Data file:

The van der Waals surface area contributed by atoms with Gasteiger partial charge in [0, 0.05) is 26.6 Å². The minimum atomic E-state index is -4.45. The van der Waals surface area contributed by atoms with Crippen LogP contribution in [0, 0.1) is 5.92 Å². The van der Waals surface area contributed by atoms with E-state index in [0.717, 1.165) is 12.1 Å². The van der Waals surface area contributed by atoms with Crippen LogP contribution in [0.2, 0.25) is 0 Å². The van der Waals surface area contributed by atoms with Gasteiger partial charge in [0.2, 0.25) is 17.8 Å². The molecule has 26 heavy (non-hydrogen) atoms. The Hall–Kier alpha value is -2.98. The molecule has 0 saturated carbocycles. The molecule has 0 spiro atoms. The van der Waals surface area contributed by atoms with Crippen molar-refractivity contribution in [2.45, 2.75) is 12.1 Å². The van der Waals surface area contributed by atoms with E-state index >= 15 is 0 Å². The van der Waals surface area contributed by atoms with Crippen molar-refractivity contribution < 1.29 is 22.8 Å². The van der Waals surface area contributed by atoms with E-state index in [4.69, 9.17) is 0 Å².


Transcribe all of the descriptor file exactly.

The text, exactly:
The van der Waals surface area contributed by atoms with Gasteiger partial charge in [0, 0.05) is 26.6 Å². The minimum atomic E-state index is -4.45. The van der Waals surface area contributed by atoms with Crippen LogP contribution in [0, 0.1) is 5.92 Å². The van der Waals surface area contributed by atoms with E-state index in [0.717, 1.165) is 12.1 Å². The van der Waals surface area contributed by atoms with Crippen LogP contribution in [0.2, 0.25) is 0 Å². The van der Waals surface area contributed by atoms with Gasteiger partial charge in [0.2, 0.25) is 17.8 Å². The molecule has 26 heavy (non-hydrogen) atoms. The Hall–Kier alpha value is -2.98. The molecule has 0 saturated carbocycles. The molecule has 0 spiro atoms. The van der Waals surface area contributed by atoms with Crippen molar-refractivity contribution in [2.45, 2.75) is 12.1 Å². The van der Waals surface area contributed by atoms with E-state index >= 15 is 0 Å². The van der Waals surface area contributed by atoms with Crippen molar-refractivity contribution < 1.29 is 22.8 Å². The van der Waals surface area contributed by atoms with E-state index in [4.69, 9.17) is 0 Å².